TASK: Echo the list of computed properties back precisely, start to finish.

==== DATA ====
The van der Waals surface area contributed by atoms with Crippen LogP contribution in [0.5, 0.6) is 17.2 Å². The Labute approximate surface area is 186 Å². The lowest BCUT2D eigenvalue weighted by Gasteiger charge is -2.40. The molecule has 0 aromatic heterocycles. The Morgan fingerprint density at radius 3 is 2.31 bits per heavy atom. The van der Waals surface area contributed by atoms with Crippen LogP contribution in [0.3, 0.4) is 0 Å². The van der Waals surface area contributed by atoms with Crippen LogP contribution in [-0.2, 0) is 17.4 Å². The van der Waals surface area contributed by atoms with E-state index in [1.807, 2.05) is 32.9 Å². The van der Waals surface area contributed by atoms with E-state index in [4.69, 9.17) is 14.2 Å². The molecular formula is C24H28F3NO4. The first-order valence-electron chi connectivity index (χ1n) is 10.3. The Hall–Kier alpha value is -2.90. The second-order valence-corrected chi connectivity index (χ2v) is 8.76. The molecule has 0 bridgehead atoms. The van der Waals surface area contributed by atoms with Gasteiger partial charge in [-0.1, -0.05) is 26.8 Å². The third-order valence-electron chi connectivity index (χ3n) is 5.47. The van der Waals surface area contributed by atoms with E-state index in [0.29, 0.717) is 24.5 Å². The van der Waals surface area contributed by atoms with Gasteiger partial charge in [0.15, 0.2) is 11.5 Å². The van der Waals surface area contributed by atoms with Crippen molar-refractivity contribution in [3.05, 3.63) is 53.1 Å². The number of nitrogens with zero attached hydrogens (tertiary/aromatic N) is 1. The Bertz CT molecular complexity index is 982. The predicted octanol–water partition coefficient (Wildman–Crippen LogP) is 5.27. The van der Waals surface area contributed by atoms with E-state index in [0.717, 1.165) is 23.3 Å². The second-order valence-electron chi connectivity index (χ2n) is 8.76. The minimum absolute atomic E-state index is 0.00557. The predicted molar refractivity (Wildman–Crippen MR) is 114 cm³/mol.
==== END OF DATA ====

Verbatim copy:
The van der Waals surface area contributed by atoms with Crippen LogP contribution in [0.5, 0.6) is 17.2 Å². The Labute approximate surface area is 186 Å². The lowest BCUT2D eigenvalue weighted by Gasteiger charge is -2.40. The molecule has 0 aromatic heterocycles. The Morgan fingerprint density at radius 3 is 2.31 bits per heavy atom. The van der Waals surface area contributed by atoms with Crippen LogP contribution in [0.3, 0.4) is 0 Å². The van der Waals surface area contributed by atoms with Crippen LogP contribution in [-0.2, 0) is 17.4 Å². The van der Waals surface area contributed by atoms with E-state index in [1.807, 2.05) is 32.9 Å². The van der Waals surface area contributed by atoms with E-state index in [4.69, 9.17) is 14.2 Å². The molecular formula is C24H28F3NO4. The first-order valence-electron chi connectivity index (χ1n) is 10.3. The Hall–Kier alpha value is -2.90. The second-order valence-corrected chi connectivity index (χ2v) is 8.76. The molecule has 0 bridgehead atoms. The van der Waals surface area contributed by atoms with Gasteiger partial charge in [-0.1, -0.05) is 26.8 Å². The third-order valence-electron chi connectivity index (χ3n) is 5.47. The van der Waals surface area contributed by atoms with E-state index in [0.29, 0.717) is 24.5 Å². The van der Waals surface area contributed by atoms with Gasteiger partial charge in [0.15, 0.2) is 11.5 Å². The van der Waals surface area contributed by atoms with Crippen molar-refractivity contribution in [3.05, 3.63) is 53.1 Å². The number of nitrogens with zero attached hydrogens (tertiary/aromatic N) is 1. The Bertz CT molecular complexity index is 982. The predicted octanol–water partition coefficient (Wildman–Crippen LogP) is 5.27. The van der Waals surface area contributed by atoms with E-state index in [0.717, 1.165) is 23.3 Å². The second-order valence-electron chi connectivity index (χ2n) is 8.76. The minimum absolute atomic E-state index is 0.00557. The predicted molar refractivity (Wildman–Crippen MR) is 114 cm³/mol.